One thing I realised though is that loaves in the front need to be shuffled to the back of the oven as the loaves facing the door seem to develop color slower than those at the back. So I usually just bake for 20 minutes with steam, then another 20 mins without steam, then take the ones at the back out, and shuffle the ones in the front to the back for a bit more extra color for 3-5 mins. 

Once you understand the language of your rofco, its an amazing pleasure to work with, especially when your loaves jump right up when the hit the hot stone :) 

I'll be updating this thread again if I discover any new things with my Rofco :) 

albacore's picture

Given that you are preheating to 250C and then dropping to 180C when the loaves go in, would you say that the elements aren't firing for the first 20 minutes?

There's a school of thought that you shouldn't have any top heat for the first 20mins so that the crust can remain soft to permit loaf expansion.

I've not seen it mentioned for commercial deck ovens, though.



bakeyourownAU's picture

Hey Lance,

Yep you are right :) 

Basically, the logic with the rofco's is that the preheating is done to really heat up the stone decks. Within 1.5 hours, they reach approx 250-260 degrees.

Once you put the heat down to 180, it turns off all the elements, only using the residual heat from the stones. When you steam the oven, and utilize the residual heat from the stones, you get amazing oven spring. I'd stay I'm getting even better oven spring now, even when I was using dutch oven. The stones in the rofco's are really thick, and can store heaps of heat.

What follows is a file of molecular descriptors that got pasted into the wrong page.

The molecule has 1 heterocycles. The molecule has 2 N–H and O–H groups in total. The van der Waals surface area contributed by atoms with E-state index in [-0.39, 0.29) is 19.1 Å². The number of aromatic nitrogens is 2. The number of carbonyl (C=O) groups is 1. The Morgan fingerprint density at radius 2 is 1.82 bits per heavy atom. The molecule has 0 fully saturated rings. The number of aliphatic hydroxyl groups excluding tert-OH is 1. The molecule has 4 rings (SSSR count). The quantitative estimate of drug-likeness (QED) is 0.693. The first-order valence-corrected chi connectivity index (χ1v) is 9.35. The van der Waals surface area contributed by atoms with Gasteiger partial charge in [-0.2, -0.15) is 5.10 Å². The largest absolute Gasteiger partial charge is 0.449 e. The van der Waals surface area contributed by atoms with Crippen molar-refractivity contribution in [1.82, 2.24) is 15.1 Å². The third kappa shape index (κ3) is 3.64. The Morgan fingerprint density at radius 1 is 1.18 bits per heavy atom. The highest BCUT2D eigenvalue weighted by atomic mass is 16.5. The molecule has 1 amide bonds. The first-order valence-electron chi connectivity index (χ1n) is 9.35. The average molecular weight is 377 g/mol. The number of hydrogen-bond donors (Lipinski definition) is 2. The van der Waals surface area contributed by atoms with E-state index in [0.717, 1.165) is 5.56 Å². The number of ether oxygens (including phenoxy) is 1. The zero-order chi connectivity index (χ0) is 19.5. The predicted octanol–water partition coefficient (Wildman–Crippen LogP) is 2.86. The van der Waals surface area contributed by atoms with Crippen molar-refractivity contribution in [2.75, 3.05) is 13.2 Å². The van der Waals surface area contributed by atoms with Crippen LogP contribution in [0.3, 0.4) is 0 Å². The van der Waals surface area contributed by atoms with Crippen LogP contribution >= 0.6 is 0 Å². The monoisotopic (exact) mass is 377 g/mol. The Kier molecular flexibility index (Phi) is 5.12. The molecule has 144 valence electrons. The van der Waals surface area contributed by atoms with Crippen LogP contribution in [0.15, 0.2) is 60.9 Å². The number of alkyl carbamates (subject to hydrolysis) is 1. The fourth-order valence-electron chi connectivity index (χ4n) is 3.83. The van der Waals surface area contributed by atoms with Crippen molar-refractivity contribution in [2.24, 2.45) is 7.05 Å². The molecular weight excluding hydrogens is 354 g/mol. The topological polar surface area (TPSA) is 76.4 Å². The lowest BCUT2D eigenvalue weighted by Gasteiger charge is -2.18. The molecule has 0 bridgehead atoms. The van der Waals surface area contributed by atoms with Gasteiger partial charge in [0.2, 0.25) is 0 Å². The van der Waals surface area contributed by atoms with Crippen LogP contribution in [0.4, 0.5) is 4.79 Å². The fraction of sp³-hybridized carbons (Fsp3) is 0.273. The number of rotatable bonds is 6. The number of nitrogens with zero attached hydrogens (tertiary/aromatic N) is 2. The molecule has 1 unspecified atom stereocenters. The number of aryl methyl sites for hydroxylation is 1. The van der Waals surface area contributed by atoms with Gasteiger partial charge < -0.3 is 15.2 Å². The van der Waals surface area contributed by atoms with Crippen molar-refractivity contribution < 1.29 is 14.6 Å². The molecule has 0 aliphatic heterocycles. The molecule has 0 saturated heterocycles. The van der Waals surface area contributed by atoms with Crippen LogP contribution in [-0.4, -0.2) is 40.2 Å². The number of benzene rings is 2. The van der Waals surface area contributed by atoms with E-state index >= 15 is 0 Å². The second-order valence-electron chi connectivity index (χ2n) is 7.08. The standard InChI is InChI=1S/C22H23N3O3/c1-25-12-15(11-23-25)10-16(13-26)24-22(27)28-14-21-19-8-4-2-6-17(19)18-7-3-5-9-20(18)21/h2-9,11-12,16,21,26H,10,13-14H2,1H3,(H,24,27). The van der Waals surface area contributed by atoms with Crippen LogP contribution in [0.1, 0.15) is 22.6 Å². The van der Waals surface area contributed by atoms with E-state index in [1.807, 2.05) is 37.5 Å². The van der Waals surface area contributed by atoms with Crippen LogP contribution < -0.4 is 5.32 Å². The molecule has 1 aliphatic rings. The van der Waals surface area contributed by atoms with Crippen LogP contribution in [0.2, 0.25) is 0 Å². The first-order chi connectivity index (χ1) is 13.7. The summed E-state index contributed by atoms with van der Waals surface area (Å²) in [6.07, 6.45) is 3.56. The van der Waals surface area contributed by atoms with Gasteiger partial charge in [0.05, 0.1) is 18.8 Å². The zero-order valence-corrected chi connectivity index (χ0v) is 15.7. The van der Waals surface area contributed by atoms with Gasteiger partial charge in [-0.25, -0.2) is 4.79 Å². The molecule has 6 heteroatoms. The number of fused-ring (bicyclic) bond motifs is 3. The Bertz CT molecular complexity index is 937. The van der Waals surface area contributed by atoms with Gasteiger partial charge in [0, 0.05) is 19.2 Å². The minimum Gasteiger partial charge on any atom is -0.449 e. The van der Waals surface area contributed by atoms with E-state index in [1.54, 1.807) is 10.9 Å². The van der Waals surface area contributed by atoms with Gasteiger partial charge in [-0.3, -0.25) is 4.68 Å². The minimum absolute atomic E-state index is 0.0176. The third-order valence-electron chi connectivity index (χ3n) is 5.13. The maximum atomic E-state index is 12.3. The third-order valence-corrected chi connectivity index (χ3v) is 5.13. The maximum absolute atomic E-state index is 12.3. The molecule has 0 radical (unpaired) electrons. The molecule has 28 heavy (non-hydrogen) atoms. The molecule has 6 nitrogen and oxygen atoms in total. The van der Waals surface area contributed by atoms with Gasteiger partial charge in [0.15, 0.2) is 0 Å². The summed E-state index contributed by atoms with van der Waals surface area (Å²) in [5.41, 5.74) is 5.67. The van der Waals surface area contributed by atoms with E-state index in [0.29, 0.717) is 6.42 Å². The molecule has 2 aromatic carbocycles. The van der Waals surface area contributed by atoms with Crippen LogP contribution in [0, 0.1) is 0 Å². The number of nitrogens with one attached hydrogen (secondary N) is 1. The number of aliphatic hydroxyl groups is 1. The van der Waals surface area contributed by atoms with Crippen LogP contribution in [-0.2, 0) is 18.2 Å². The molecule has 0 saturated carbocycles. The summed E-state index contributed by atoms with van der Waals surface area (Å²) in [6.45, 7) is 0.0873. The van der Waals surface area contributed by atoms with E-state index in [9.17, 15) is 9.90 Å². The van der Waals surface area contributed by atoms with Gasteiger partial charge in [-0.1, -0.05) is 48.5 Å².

At the end of the bake, about 50-55 mins in  total, the stones come down to about 200-210 degrees Celsius, and reheating them back to 250 usually takes a maximum of 10-15 mins. 

Hope this helps :) 

Best Regards,


albacore's picture

Thanks, that all makes sense. I was looking at NFG ovens and they seem to use the same principle: preheat and then switch off the elements completely.

They seem to be the Rolls Royce of this type of oven, with a price tag to match - fully firebrick lined and the heaters are integrated into the top and bottom stones - I can only dream! But your Rofco results look excellent!



NotBadBread's picture

Does anyone know the best way to get one of these ovens (or the slightly larger 40 version) in the US, new or used? I was surprised that the normal googling didn't turn up any promising domestic leads...

hodgey1's picture

Pleasant Hill Grain in Nebraska is the North American distributor.


i think the ovens are back ordered until the fall.

KarlSangree's picture

I have been trying to get my hands on a B20. PHG was my first stop, but as of today (July 2021) they do not expect to have any to sell until March of 2022.

jlow's picture

Hi! I read your post with fascination, as I've just taken delivery of my own Rofco this week and about to take it on its maiden bake voyage. I wondered if you further developed your method of baking for the best rise and ear since you last wrote this post some years ago? Specifically, if you have any tips about what you found to be the best pre-heating, steaming and post-steaming temperatures when baking 6 large loaves? Thanks in advance for any help.